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UI Students Receive World-Class Medical Education

WWAMI partnership gives Idaho students ability to earn medical degree with focus on rural practice.

Jordan Huttash knew she wanted to be a physician when she was 8 years old. She was the kid who always carried her plastic doctor’s tools around with her, the medic in her older brothers’ battle games.

She studied biology and Spanish at the College of Idaho, not far from her family in Nampa. After receiving her bachelor’s degree, she worked as a medical scribe at St. Alphonsus hospitals in Nampa and Boise.

In the emergency rooms, medicine was no game. Huttash saw patients in need and in pain. She met people who didn’t have insurance or couldn’t afford their medications. She met Spanish-speaking Idahoans who waited to seek treatment for fear of judgement or misunderstanding. She saw patient after patient who entered the ER dangerously ill because they didn’t have primary care doctors to help them before situations got serious.

Huttash saw a world that was far from ideal — and she knew what she wanted to do.

“Working with patients in real life and seeing medicine and health care how it is now, it removed any doubt,” she said about the decision to go to medical school.

She also had no doubt about where she wanted to go: Idaho’s WWAMI Medical Education Program, housed at the University of Idaho.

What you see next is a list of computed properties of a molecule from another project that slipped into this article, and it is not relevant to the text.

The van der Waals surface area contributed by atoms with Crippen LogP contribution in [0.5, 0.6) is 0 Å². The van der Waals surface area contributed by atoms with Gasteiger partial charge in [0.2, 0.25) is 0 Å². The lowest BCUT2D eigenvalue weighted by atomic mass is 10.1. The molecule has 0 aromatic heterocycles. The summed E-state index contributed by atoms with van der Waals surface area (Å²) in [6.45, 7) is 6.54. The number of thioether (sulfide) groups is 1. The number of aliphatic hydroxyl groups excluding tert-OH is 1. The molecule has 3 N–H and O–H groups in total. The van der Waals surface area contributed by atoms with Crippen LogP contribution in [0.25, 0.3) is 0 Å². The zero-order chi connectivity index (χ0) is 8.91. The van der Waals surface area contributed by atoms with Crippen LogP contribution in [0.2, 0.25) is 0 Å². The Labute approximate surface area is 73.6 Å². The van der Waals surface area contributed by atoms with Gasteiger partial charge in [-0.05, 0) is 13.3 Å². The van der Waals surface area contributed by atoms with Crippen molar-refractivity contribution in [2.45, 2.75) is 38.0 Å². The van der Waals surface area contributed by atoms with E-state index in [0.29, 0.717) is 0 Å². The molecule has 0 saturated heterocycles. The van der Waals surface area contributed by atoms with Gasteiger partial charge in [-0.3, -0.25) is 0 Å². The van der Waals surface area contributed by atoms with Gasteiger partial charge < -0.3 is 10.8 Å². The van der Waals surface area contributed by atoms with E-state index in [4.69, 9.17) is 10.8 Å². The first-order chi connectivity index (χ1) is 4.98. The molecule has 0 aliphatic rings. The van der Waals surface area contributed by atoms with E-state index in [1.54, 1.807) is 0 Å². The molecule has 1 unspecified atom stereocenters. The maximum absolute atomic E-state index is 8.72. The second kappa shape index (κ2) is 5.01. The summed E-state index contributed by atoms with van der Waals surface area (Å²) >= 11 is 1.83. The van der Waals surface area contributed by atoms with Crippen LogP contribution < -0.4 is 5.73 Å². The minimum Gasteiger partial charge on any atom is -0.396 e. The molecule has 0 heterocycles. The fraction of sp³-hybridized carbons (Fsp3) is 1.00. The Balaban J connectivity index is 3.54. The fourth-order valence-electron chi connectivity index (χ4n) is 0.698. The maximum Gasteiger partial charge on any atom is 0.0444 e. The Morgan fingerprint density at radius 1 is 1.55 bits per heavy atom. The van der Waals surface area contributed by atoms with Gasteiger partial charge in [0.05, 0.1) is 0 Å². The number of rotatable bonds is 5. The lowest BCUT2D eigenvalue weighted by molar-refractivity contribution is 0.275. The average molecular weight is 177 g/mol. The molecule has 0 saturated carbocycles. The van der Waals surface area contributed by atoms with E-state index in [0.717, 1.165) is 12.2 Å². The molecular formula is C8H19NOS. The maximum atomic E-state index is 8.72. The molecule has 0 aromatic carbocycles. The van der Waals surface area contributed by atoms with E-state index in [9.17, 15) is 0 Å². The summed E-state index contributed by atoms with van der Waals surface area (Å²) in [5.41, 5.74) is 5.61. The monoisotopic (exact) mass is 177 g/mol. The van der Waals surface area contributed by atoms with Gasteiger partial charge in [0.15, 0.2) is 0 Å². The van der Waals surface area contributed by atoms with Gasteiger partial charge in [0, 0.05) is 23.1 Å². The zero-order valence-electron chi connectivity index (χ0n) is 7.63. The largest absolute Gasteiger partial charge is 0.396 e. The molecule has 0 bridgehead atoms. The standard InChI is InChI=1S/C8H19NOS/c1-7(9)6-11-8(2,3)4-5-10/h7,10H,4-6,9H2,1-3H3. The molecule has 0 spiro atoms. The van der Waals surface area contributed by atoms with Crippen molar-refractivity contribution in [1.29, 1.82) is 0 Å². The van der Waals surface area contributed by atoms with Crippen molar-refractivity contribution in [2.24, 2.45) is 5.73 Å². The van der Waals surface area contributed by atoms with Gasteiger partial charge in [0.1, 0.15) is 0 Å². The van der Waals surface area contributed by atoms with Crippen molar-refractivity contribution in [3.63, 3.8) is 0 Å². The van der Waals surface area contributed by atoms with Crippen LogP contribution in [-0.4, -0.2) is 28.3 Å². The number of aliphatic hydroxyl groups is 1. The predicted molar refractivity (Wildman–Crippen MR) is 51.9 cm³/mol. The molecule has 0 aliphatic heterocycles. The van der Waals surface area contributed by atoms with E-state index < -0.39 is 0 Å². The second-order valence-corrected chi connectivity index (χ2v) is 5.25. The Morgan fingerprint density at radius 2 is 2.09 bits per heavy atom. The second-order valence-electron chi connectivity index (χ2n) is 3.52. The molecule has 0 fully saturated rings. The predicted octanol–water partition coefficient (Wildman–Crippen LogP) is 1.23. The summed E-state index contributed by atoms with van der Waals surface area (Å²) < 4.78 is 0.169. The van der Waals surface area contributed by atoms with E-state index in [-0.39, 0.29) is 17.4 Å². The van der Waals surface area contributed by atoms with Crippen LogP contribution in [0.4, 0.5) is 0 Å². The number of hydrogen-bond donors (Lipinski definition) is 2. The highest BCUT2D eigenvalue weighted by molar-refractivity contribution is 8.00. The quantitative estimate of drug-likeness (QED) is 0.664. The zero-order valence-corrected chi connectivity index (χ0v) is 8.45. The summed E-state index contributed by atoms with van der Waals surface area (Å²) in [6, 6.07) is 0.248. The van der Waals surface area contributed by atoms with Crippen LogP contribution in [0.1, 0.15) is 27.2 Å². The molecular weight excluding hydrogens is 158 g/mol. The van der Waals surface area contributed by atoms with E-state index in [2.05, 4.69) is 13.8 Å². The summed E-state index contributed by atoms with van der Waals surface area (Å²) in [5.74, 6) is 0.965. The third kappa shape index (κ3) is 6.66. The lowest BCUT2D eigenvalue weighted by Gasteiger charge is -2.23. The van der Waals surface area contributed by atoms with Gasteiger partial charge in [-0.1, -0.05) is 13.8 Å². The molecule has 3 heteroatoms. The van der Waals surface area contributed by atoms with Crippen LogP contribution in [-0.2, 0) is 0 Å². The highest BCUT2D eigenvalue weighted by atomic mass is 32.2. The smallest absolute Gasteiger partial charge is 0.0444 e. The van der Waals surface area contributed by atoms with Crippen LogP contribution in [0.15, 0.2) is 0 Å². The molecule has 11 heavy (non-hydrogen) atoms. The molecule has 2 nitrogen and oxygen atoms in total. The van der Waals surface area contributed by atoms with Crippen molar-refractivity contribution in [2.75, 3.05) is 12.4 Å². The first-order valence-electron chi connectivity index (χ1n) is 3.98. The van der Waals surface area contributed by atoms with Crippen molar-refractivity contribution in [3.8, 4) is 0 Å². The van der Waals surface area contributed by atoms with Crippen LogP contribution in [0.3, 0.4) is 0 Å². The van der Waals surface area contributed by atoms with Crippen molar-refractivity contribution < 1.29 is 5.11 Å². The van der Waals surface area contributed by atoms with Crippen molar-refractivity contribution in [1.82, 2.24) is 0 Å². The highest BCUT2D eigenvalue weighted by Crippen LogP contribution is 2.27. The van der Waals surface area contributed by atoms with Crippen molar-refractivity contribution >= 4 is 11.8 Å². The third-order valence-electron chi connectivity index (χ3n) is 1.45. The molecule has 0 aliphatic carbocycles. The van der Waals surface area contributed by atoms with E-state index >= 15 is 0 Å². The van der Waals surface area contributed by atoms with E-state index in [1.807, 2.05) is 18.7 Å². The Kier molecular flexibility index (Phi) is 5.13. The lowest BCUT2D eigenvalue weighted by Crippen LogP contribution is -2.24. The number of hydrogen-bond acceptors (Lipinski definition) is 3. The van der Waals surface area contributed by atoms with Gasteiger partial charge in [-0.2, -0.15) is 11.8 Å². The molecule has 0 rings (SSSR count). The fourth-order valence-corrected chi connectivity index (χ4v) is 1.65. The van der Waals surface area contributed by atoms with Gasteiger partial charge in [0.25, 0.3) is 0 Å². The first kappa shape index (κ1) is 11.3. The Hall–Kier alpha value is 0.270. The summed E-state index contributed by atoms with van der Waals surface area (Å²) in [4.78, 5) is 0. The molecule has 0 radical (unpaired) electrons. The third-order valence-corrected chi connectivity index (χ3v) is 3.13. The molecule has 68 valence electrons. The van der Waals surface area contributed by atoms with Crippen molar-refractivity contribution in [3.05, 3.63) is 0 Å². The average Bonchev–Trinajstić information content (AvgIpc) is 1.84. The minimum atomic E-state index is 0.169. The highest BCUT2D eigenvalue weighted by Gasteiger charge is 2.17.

“The WWAMI program was my No. 1 choice,” she said. “I interviewed other places, but WWAMI was No. 1.”

Idaho’s Medical School

WWAMI stands for Washington, Wyoming, Alaska, Montana and Idaho: the states working together since 1977 (Wyoming joined in 1996) to deliver medical education in a largely rural region with a great need for physicians.

The program provides a unique opportunity for students to study in their home states while earning a medical degree from the University of Washington School of Medicine — U.S. News and World Report’s top-ranked school for primary care, family medicine and rural medicine — for a cost lower than the national average for public medical schools.

Every year since 2013 the Idaho Legislature has voted to add more seats to UI’s WWAMI program, allowing a growing wave of excited, dedicated and talented young Idahoans to begin their medical careers. This year, five more seats were added, bringing the total to 40.